Side dish
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Pickled Red Onions

Pickled red onions are the one homemade pickle that I have made in the past. They’re a common Mexican side dish, and I’ve often made them to serve with grilled Mexican meals.  Also, I used this recipe to preserve all the small red onions that came out of our garden last year.
*That’s something you’ll hear me say a lot this week – pickling is a great way to use the bounty of your garden. We’re getting overrun right now, and pickling is a great way to preserve produce for later in the year.

My brother-in-law Travis made some pickled red onions while he was at our summer cottage, and I had them a about a week later on a hamburger. After that, I was putting them on my sandwiches for the rest of the week – they make a great sandwich topping.
*Thanks, Travis!

This recipe is an based on one from David Lebovitz, who I’ve mentioned before – David is “our man in Paris”. I trust his information on food in the City of Light more than any other source.
*Oh, and his recipes happen to be great as well.  Especially if you love chocolate or ice cream.

Recipe: Pickled Red Onions



  • 2 large red onions, thinly sliced
  • 1 crushed clove of garlic
  • 1 dried chile pepper, rinsed
Pickling Liquid:
  • 2 cups white vinegar
  • 0.25 cups sugar
  • 1 tsp table salt
  • 2 bay leaves
  • 1 tbsp coriander seeds
  • 1 tbsp black peppercorns
  • 10 whole cloves
Pickling liquid – I put the garlic and pepper in…

Click here for the basic technique of pickling vegetables.
1. Prep the vegetables: Put the sliced onions, crushed garlic and dried chile pepper in your jar.

2. Make the pickling liquid: Combine the Pickling Liquid ingredients in a medium saucepan, and bring to a boil over high heat.  Reduce the heat, and simmer for 5 minutes to open up the flavor of the spices.

3. Combine the liquid and the vegetables: Carefully pour the pickling liquid into the jar until the vegetables are covered.  (Optionally, pour pickling liquid through a fine mesh strainer first, to strain out the herbs and spices; your pickled vegetables will look less rustic that way.) *I pour the pickling liquid from my sauce pan into my Pyrex 2-Quart Measuring Cup, and from there into the jar.  The spout on the measuring cup makes this much less messy.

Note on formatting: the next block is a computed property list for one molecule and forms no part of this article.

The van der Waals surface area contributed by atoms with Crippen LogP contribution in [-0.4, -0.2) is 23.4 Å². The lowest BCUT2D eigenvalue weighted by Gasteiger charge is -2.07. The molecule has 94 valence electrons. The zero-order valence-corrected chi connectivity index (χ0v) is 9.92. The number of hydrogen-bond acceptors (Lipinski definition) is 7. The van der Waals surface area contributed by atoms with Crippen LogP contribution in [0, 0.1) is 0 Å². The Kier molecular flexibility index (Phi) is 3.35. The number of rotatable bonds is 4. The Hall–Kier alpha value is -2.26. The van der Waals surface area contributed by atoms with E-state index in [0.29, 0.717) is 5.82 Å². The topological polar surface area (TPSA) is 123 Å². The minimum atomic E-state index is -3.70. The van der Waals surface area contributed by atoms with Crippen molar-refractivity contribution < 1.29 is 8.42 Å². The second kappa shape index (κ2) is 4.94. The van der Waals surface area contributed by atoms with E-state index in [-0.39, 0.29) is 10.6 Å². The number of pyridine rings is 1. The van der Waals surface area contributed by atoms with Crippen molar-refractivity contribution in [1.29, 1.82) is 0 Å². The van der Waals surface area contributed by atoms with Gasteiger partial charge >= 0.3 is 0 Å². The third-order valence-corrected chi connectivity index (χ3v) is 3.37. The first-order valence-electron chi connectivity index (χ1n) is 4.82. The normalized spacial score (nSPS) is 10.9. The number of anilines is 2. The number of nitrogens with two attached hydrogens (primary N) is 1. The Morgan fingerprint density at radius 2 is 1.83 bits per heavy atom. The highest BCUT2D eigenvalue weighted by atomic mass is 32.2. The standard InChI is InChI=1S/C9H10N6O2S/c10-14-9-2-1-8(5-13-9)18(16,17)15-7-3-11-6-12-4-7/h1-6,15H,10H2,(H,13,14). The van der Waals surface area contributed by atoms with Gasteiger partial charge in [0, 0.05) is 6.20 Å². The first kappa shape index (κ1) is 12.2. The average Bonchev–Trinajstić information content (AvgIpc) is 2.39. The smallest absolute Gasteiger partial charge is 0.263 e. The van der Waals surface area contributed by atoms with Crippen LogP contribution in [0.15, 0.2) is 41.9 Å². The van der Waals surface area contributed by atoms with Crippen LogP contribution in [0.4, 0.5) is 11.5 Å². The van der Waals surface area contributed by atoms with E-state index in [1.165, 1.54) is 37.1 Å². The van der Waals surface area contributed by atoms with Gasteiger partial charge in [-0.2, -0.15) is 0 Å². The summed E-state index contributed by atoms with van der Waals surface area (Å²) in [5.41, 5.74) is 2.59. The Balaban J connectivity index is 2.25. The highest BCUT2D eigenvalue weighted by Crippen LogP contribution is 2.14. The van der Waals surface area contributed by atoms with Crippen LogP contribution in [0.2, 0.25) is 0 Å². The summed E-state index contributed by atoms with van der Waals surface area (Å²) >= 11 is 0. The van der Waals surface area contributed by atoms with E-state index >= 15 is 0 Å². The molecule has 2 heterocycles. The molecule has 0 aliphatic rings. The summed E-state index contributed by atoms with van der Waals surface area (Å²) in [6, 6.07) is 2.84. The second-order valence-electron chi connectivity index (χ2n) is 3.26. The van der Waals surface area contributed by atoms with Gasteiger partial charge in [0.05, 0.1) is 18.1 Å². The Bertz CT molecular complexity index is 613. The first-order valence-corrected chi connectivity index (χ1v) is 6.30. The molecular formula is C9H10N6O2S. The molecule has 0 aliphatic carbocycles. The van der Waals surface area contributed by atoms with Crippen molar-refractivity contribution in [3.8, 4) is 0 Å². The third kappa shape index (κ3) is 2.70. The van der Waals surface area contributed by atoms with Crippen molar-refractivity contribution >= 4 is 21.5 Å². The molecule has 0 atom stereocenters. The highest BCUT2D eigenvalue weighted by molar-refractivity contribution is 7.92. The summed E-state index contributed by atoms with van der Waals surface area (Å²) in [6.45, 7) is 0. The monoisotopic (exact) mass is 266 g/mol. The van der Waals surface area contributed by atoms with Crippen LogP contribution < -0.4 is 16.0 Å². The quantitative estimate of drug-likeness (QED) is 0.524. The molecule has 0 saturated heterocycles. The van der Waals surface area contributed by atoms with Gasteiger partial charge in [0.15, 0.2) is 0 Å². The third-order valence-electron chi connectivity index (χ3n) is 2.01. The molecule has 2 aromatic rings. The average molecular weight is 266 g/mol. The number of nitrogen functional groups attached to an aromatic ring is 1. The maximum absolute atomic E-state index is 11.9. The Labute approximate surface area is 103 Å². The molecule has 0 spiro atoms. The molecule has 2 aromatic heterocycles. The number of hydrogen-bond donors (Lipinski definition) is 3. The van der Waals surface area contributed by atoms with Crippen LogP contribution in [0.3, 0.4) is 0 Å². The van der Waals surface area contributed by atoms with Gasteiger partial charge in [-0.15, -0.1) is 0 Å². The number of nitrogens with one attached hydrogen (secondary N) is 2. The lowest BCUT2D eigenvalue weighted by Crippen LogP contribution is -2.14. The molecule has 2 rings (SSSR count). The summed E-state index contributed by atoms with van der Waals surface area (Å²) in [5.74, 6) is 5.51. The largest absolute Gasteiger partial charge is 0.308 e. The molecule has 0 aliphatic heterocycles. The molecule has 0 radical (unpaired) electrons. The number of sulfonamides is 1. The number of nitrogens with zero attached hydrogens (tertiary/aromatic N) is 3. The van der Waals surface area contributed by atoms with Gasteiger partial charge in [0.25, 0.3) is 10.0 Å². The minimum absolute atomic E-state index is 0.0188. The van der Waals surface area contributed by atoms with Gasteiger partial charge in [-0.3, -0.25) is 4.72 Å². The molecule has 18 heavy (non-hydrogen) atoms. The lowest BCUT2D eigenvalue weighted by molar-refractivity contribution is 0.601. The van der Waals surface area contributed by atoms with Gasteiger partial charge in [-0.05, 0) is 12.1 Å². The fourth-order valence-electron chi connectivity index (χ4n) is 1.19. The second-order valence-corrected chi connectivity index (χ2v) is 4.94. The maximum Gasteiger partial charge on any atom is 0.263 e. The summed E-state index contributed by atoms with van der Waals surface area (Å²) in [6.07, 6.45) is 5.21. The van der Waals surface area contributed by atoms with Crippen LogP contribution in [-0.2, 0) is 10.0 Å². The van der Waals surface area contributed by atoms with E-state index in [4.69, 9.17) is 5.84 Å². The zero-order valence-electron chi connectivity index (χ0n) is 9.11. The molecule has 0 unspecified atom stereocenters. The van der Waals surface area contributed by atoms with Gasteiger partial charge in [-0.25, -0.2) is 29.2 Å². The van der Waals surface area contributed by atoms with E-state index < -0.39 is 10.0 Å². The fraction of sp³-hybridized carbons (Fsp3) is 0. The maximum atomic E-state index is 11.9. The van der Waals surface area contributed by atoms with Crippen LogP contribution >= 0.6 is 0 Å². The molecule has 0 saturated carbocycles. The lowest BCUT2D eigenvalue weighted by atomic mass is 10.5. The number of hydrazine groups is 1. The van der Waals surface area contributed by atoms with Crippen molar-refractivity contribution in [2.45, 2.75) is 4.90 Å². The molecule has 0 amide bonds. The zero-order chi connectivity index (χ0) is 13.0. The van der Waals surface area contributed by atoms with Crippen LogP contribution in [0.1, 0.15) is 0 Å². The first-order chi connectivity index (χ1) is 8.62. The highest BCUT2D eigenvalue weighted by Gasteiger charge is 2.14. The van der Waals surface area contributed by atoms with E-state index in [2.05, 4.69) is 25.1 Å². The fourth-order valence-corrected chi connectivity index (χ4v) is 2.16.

4. Refrigerate: Let cool at room temperature, close the lid on the jar, and refrigerate. It’s best to refrigerate for at least one day, and preferably one week. They will last, refrigerated, for up to 3 months.

Red (and sweet) onions ready to go

*I used a mix of red onions and sweet (Vidalia) onions. It’s traditional to use all red onions, but the sweet onions worked fine.  The only difference I noticed is that the red onions color the pickling liquid, giving the onions a garish red color; this color is a little muted in the batch in my pictures.  Next time I’m going to remember to buy enough red onions…

*Use different herbs and spices. David Lebovitz adds allspice berries instead of the coriander. *Slice the onions into 8 wedges per onion, instead of thin slices. This looks better for presentation, but I like the ease of use when you use thin-sliced onions.

*Add lime juice to the brine ingredients. This is also traditional in Mexico.

*As I mentioned in the opening, this is a traditional side dish in Mexico; it goes great with tacos, especially beef tacos.

*I have found them useful anywhere you would use regular or grilled onions – they go particularly well on hot dogs or hamburgers, or as a side dish with grilled beef, chicken or pork. Lebovitz even recommends them as an addition to potato salad, which sounds delicious.

*Ideas for next time: I’m going to try some lime juice and water in the pickling liquid; this is the only recipe I’ve seen that uses 100% vinegar.

Questions? Comments? Other ideas? Leave them in the comments section below.

Related Posts: Click here for my Pickled Vegetables basic technique.

Adapted From:
Pickled Red Onions []

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Filed under: Side dish


Hi! I’m Mike Vrobel. I’m a dad and an enthusiastic home cook; an indie cookbook author and food blogger with a day job, a patient spouse, and three kids who would rather have hamburgers for dinner.

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